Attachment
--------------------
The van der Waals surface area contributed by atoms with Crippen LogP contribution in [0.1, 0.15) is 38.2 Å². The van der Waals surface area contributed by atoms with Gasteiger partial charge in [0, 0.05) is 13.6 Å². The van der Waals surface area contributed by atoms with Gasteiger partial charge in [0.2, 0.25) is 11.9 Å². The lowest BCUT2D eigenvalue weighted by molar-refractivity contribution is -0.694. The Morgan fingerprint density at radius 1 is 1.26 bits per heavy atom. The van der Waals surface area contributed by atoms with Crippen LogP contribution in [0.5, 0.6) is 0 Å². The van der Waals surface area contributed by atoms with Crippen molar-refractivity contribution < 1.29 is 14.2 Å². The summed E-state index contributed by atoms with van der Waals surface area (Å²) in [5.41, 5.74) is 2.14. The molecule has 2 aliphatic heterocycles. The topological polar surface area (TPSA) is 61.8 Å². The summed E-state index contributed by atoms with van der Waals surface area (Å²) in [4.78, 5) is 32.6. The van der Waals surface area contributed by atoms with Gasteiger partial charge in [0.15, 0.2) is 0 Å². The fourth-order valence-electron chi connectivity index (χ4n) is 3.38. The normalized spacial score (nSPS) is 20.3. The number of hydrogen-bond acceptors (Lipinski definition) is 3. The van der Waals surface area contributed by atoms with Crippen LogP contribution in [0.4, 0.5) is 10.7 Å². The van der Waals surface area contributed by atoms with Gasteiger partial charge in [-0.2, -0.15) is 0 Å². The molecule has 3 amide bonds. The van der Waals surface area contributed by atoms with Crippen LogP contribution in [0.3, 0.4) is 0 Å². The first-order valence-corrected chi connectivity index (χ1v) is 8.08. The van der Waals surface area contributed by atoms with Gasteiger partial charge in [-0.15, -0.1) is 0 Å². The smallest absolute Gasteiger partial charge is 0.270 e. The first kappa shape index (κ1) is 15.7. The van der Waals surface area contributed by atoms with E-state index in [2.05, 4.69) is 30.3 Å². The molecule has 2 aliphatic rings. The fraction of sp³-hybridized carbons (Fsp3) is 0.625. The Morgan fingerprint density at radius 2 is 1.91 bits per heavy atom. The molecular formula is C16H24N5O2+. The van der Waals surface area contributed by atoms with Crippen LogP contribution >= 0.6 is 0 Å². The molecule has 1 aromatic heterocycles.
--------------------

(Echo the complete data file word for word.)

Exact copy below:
The van der Waals surface area contributed by atoms with Crippen LogP contribution in [0.1, 0.15) is 38.2 Å². The van der Waals surface area contributed by atoms with Gasteiger partial charge in [0, 0.05) is 13.6 Å². The van der Waals surface area contributed by atoms with Gasteiger partial charge in [0.2, 0.25) is 11.9 Å². The lowest BCUT2D eigenvalue weighted by molar-refractivity contribution is -0.694. The Morgan fingerprint density at radius 1 is 1.26 bits per heavy atom. The van der Waals surface area contributed by atoms with Crippen LogP contribution in [0.5, 0.6) is 0 Å². The van der Waals surface area contributed by atoms with Crippen molar-refractivity contribution < 1.29 is 14.2 Å². The summed E-state index contributed by atoms with van der Waals surface area (Å²) in [5.41, 5.74) is 2.14. The molecule has 2 aliphatic heterocycles. The topological polar surface area (TPSA) is 61.8 Å². The summed E-state index contributed by atoms with van der Waals surface area (Å²) in [4.78, 5) is 32.6. The van der Waals surface area contributed by atoms with Gasteiger partial charge in [0.15, 0.2) is 0 Å². The fourth-order valence-electron chi connectivity index (χ4n) is 3.38. The normalized spacial score (nSPS) is 20.3. The number of hydrogen-bond acceptors (Lipinski definition) is 3. The van der Waals surface area contributed by atoms with Crippen LogP contribution in [0.4, 0.5) is 10.7 Å². The van der Waals surface area contributed by atoms with Gasteiger partial charge in [-0.2, -0.15) is 0 Å². The molecule has 3 amide bonds. The van der Waals surface area contributed by atoms with Crippen LogP contribution in [0.3, 0.4) is 0 Å². The first-order valence-corrected chi connectivity index (χ1v) is 8.08. The van der Waals surface area contributed by atoms with Gasteiger partial charge in [-0.15, -0.1) is 0 Å². The smallest absolute Gasteiger partial charge is 0.270 e. The first kappa shape index (κ1) is 15.7. The van der Waals surface area contributed by atoms with E-state index in [2.05, 4.69) is 30.3 Å². The molecule has 2 aliphatic rings. The fraction of sp³-hybridized carbons (Fsp3) is 0.625. The Morgan fingerprint density at radius 2 is 1.91 bits per heavy atom. The molecular formula is C16H24N5O2+. The van der Waals surface area contributed by atoms with Crippen LogP contribution >= 0.6 is 0 Å². The molecule has 1 aromatic heterocycles.